This  paper/post shows perfectly why it is important to always visualize a data set, and not rely exclusively on descriptive statistics. While Anscombe's Quartet  should be known by everyone working with data, the authors go a step further and developed a technique to produce statistically similar yet very different data sets, and illustrate their results with some memorable figures.
ACM has named Sir Tim Berners-Lee as the recipient of the 2016 ACM A.M. Turing Award. Berners-Lee was cited for inventing the World Wide Web, the first web browser, and the fundamental protocols and algorithms allowing the Web to scale.
Berners-Lee is the 3Com Founders Professor of Engineering in the School of Engineering with a joint appointment in the Department of Electrical Engineering and Computer Science and the Computer Science and Artificial Intelligence Laboratory (CSAIL) at Massachusetts Institute of Technology (MIT), where he also heads the Decentralized Information Group (DIG). He is also a Fellow at Christ Church and a Professorial Research Fellow at the Department of Computer Science, University of Oxford. He has received many awards and honors, including the ACM Software System Award in 1995.
A group of neurobiologists from the University of Ohio conducted an experiment  observing how our brain builds a 3D image from two 2D images coming from the retina in real time. The experiment revealed that the third dimension was appearing as a result of the decoding of 2D location information in deeper areas of visual cortex. The authors proposed that spatial representations gradually transition from 2D-dominant to balanced 3D (2D and depth) along the visual hierarchy. In other words, we see 2D first, 3D second.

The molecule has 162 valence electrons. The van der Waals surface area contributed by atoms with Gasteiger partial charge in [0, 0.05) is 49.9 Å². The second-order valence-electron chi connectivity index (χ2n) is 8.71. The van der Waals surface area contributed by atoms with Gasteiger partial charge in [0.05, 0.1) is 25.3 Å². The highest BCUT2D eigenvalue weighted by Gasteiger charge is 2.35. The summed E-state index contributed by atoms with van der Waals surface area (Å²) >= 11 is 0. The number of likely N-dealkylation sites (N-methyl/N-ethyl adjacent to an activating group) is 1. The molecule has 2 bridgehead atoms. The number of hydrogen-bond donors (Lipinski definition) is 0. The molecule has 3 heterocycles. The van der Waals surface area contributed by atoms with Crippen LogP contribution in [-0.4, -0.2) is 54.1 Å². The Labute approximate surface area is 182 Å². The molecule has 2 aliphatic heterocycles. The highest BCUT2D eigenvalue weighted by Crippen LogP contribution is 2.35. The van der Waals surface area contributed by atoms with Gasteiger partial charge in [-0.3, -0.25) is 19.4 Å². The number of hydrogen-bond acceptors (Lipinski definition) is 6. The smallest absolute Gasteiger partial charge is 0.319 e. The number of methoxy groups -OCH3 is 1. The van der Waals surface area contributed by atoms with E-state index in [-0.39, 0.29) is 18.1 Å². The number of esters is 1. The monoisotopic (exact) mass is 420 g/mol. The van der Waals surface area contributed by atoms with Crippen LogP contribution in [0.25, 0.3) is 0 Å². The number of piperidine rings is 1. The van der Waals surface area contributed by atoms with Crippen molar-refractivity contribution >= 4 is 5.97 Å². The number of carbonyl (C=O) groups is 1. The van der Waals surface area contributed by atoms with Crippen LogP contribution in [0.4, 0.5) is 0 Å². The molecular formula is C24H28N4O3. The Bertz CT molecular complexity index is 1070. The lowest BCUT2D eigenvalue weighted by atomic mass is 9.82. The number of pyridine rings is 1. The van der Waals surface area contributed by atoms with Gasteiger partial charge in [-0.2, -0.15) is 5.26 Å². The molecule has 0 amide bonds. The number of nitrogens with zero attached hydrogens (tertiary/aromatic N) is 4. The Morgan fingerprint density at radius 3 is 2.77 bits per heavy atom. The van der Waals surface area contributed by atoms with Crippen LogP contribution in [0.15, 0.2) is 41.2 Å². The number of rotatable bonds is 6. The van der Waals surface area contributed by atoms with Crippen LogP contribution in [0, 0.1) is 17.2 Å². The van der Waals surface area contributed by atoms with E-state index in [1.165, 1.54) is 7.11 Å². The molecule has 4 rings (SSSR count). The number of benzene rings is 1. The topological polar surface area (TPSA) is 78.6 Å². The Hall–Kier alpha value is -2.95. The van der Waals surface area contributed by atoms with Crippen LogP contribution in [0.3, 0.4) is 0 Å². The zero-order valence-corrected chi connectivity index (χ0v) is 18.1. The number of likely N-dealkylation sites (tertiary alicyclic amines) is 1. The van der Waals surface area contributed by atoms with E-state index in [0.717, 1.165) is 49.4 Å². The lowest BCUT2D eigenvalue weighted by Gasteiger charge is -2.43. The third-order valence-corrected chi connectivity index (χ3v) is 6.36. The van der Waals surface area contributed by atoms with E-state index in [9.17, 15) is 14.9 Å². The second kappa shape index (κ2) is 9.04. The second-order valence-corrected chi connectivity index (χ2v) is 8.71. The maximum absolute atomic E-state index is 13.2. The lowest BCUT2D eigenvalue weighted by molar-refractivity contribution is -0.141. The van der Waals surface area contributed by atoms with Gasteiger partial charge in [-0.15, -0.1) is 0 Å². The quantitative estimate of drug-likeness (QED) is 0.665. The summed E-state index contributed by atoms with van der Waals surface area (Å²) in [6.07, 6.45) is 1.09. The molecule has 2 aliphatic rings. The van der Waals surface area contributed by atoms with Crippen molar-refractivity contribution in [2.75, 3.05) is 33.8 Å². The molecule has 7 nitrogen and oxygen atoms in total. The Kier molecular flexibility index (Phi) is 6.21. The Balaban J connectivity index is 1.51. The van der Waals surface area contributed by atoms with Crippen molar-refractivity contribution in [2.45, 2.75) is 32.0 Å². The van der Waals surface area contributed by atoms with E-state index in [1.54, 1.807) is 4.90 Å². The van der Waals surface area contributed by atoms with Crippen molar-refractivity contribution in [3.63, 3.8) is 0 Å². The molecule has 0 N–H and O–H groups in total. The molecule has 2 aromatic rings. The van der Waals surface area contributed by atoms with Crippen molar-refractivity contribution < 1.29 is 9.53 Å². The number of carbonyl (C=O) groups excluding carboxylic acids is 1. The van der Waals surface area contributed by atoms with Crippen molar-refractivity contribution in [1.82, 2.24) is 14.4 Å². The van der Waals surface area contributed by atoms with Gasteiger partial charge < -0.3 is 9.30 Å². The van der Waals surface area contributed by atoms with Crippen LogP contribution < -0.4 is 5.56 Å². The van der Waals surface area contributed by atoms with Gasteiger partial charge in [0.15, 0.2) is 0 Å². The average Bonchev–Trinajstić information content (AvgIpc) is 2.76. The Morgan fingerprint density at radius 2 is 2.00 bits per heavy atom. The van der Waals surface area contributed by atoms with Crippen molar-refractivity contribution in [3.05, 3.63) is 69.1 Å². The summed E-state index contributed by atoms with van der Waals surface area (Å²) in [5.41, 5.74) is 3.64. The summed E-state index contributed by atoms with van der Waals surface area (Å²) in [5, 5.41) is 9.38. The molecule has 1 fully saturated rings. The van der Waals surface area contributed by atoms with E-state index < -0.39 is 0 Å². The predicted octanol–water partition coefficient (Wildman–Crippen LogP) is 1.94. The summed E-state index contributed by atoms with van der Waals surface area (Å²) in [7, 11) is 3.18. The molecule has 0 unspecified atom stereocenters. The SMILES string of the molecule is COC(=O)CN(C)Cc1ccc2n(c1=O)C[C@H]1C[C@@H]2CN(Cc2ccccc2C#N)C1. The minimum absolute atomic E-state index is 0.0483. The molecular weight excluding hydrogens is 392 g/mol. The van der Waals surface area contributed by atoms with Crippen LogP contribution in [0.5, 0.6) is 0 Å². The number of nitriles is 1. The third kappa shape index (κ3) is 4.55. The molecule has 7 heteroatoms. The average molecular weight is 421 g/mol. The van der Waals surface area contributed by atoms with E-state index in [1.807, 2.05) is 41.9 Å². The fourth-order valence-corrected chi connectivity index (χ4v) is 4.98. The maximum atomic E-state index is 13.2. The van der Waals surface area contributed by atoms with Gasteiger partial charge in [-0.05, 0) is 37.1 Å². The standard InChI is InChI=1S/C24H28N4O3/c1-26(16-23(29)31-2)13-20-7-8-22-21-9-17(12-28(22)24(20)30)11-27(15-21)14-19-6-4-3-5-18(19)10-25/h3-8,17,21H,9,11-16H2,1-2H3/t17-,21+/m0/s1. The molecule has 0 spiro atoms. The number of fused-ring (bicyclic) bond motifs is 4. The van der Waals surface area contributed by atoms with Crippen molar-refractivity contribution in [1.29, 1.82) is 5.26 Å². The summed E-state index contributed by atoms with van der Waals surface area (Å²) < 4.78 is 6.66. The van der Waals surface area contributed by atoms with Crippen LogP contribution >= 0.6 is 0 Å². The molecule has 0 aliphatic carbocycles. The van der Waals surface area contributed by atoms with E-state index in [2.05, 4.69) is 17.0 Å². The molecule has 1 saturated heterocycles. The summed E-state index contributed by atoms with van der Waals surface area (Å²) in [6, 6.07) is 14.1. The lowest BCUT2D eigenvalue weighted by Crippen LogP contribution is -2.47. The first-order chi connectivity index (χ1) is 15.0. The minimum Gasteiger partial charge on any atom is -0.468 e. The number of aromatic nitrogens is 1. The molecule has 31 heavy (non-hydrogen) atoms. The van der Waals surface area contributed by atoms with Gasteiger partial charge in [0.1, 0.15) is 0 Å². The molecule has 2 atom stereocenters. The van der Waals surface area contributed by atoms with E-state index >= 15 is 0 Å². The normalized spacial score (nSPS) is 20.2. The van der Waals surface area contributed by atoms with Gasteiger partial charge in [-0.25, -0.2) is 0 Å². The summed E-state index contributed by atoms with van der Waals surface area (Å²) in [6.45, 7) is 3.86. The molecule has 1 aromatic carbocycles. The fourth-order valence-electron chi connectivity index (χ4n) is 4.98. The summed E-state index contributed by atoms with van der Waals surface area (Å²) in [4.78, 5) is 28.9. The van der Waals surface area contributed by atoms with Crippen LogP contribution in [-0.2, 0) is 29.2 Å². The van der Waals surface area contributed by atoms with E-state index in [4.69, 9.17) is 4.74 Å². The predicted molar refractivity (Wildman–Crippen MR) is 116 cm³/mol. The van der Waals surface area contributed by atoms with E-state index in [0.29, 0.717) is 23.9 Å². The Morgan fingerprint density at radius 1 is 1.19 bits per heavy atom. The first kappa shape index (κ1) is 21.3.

- Finlayson, N. J., Zhang, X., & Golomb, J. D. (2017). Differential patterns of 2D location versus depth decoding along the visual hierarchy. NeuroImage, 147, 507-516. Link: http://www.sciencedirect.com/science/article/pii/S1053811916307613
According to the Dutch Public Broadcast Foundation (only in Dutch), the Statistics Netherlands (Centraal Bureau voor de Statistiek) plans to analyze all Tweets in real-time to measure public sentiment. According to the department that deals with Big Data, Facebook-posts are too often not public and hence not suited, while almost all Twitter messages are public and can thus be used for the analysis. No more details are mentioned (e.g. who are the end-users, whether there will be geospatial analysis as well, etc.).
I heard about this question several years ago. I was surprised to know the answer: we just need four colors to be able to color any map without two colors touching each other. However, I couldn't clearly understand why. It is not surprise, this questions haunted geographers and mathematicians for 125 years, until it was proofed to be right in the 1970's... However, the proof of 'the four color map theorem', as it is called among mathematicians, it remains as a not "beautiful" proof. If you feel curious about what the current proof to this theorem is, check this video from Numberphile.